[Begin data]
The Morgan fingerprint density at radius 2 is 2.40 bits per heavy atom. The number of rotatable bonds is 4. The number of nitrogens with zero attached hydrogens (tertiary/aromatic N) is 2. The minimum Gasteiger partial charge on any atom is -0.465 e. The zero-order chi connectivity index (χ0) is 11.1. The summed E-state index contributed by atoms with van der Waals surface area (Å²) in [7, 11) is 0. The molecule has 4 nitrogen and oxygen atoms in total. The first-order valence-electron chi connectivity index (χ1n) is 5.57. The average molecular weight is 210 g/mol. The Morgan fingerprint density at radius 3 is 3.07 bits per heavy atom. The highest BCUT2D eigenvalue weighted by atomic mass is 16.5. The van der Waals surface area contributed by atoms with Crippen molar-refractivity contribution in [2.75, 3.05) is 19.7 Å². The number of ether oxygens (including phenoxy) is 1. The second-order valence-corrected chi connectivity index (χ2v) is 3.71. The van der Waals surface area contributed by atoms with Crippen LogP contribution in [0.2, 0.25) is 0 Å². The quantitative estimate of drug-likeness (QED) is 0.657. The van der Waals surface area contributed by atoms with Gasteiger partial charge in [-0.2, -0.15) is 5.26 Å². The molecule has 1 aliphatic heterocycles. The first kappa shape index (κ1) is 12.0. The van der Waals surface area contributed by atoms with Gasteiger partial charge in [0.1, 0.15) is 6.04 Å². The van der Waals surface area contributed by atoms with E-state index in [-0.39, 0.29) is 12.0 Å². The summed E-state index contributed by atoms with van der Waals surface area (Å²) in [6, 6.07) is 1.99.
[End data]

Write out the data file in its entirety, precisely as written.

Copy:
The Morgan fingerprint density at radius 2 is 2.40 bits per heavy atom. The number of rotatable bonds is 4. The number of nitrogens with zero attached hydrogens (tertiary/aromatic N) is 2. The minimum Gasteiger partial charge on any atom is -0.465 e. The zero-order chi connectivity index (χ0) is 11.1. The summed E-state index contributed by atoms with van der Waals surface area (Å²) in [7, 11) is 0. The molecule has 4 nitrogen and oxygen atoms in total. The first-order valence-electron chi connectivity index (χ1n) is 5.57. The average molecular weight is 210 g/mol. The Morgan fingerprint density at radius 3 is 3.07 bits per heavy atom. The highest BCUT2D eigenvalue weighted by atomic mass is 16.5. The van der Waals surface area contributed by atoms with Crippen molar-refractivity contribution in [2.75, 3.05) is 19.7 Å². The number of ether oxygens (including phenoxy) is 1. The second-order valence-corrected chi connectivity index (χ2v) is 3.71. The van der Waals surface area contributed by atoms with Crippen LogP contribution in [0.2, 0.25) is 0 Å². The quantitative estimate of drug-likeness (QED) is 0.657. The van der Waals surface area contributed by atoms with Gasteiger partial charge in [-0.2, -0.15) is 5.26 Å². The molecule has 1 aliphatic heterocycles. The first kappa shape index (κ1) is 12.0. The van der Waals surface area contributed by atoms with Gasteiger partial charge in [0.1, 0.15) is 6.04 Å². The van der Waals surface area contributed by atoms with E-state index in [-0.39, 0.29) is 12.0 Å². The summed E-state index contributed by atoms with van der Waals surface area (Å²) in [6, 6.07) is 1.99.